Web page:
Day56 Châtillon to Verres – Roman Yo-yo.

Morning Update Day56

After a late start to the day we really struggled to get moving today. Perhaps it was the hard day yesterday, but we were dragging.

I think I’ll go to the Right

The day started by waking into Châtillon. We’d actually spent the night just outside of the village so we had to enter the village before continuing on. The entry was spectacular. There was a deep gorge and a scenic, flower regaled bridge overlooking a much more ancient Roman structure.

A cool beginning to the day.

After we left Châtillon we started with a steep climb. The rains from the night before had “enhanced” the flow of the already turbulent streams that came off the nearby Alps.

Torrents

Honestly, the whole day was one of steep inclines and declines as the VF clung to the cliff sides as high and as long as possible before plunging down into a small village. After the village, up back up you’d go.

Valle d’Aosta

The VF in this area rides along the south facing side of the Valle d’Aosta. The climate on this side is Mediterranean and allows for fig, kiwi, grape, apple and peach trees. We even saw a pomegranate tree today. That was a first.

Looking down on a house integrated into a rock-face. The crane in the background is used to aid harvesting on the steep slopes.

Of course it’s been this way for millennia. The romans used these same paths for commercial trade with northern provinces and regions. Goods from Italy like olive oil, fish, and spices were traded for minerals, wood, and game.

Portions of the trail where we walked were documented Roman roads. You could even see clear evidence of wagon tracks carved into the rocks by centuries of trade.

Wagon wheel ruts in the granite of the Roman road

The northern facing side of the gorge is completely different. It gets significantly larger amounts of snow and remains colder. It is heavily forested and void of major agriculture.

Steep bits

To protect these trade routes the Romans and their predecessors built fortresses on strategic peaks. Later castles replaced the forts. I counted no fewer than 6 castles today as we made our way down the valley. Some were ruins, some remain occupied.

At the end of our day we drastically descended into the city. The grade of the slope was incredible. We had to be very intentional with our foot placement.

Camera Fun

This is one time I was thankful for my natural duck walk. Mark and I filmed a fun sequence here…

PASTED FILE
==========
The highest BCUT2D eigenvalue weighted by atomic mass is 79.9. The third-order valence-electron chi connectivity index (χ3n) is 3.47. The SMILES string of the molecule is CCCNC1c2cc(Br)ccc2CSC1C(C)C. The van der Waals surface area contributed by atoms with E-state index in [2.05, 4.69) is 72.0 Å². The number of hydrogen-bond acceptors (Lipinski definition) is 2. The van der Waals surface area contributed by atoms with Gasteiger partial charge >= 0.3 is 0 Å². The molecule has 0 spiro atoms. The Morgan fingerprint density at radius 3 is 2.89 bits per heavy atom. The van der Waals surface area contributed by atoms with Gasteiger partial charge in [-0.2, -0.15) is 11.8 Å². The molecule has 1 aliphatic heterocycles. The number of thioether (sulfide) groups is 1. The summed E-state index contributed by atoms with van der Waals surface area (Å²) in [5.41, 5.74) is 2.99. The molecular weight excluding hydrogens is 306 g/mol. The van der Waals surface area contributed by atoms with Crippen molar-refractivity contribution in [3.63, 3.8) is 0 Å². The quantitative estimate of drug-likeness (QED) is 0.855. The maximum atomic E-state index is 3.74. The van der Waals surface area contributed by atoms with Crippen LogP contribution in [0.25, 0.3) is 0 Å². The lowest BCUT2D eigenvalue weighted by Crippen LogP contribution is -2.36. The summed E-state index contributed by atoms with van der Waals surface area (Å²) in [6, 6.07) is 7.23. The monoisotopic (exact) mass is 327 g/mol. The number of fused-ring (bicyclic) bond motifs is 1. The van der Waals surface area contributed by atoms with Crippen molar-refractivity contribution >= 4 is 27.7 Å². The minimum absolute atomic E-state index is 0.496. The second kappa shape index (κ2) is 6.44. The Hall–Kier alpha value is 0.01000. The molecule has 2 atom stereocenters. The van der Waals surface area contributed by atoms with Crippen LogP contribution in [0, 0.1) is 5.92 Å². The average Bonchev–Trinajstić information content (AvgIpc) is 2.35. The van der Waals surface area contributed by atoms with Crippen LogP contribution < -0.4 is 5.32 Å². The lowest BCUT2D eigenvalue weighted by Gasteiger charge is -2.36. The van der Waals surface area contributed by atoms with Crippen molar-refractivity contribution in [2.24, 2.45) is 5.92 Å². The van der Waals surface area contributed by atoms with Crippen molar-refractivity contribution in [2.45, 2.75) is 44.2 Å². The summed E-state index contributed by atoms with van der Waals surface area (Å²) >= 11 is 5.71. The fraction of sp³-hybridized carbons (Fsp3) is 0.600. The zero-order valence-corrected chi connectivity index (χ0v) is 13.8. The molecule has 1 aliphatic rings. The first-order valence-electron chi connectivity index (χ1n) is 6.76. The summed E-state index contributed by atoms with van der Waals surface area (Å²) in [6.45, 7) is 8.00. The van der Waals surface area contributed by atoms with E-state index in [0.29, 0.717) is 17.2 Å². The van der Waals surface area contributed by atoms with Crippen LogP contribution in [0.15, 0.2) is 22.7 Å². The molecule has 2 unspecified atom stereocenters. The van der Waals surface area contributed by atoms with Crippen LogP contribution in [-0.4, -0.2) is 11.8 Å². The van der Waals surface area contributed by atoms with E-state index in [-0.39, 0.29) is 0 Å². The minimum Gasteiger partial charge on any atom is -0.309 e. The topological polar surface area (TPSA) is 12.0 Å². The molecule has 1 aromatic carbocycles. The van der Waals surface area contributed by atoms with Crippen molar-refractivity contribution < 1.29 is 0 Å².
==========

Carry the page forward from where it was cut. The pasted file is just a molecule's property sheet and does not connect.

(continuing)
Il Pinguino

Once we entered the city we ran into 2 of our fellow pilgrim friends Carlo and Suzanne. They had stopped for an afternoon beer. We obviously were walking a bit slower today than usual.

Dedication to a beloved uncle.

Suzanne happened to be staying at the same place we were, so we walked to our lodging together. After doing our usual shower and laundry routine, we had a funny moment.

We could not remember where we made a reservation for the following night. So …we started over and this time wrote down the name and address of our reservation. Old dogs CAN learn new tricks, ha ha.

Tomorrow is an Easy day. Ahhhh.

P.S. Despite the moderate weather in France and Switzerland, I have a fully developed Pilgrim tan.

Pilgrim Tan

P.P.S. The Last Few Days Compilation

Compilation Vid

Published by

Mark Dowty

"An Intentional Life"

5 thoughts on “Day56 Châtillon to Verres – Roman Yo-yo.”

  1. That last descent into Verres is a killer, isn’t it? Just when you think the path can’t possibly throw any more at you, it pulls out the big guns! By this stage (my day 3) I was really starting to doubt my sanity. Thank goodness you have many many kilometres in your legs than I did! Happy walking – tomorrow is a lovely day.

    Liked by 1 person

  2. I have read you can walk this stage along a cycle path for flatter terrain. In your opinion would the views and experiences you had today with altitude outweigh this suggestion Like not ito miss!!!

    Liked by 1 person

    1. I knew there was a lower path for day55. It makes sense that there would be one for the whole valley. Day 55 we met a biker on the upper trail, but there’s no way he could have done the whole thing.
      Since I didn’t do the lower I can’t compare of course.
      I think Efren Gonzalez did the lower route with his trolley so perhaps you can compare. Of course he had a drone so….some of his gorgeous perspectives are “enhanced”. All his stuff is in YouTube.

      Like

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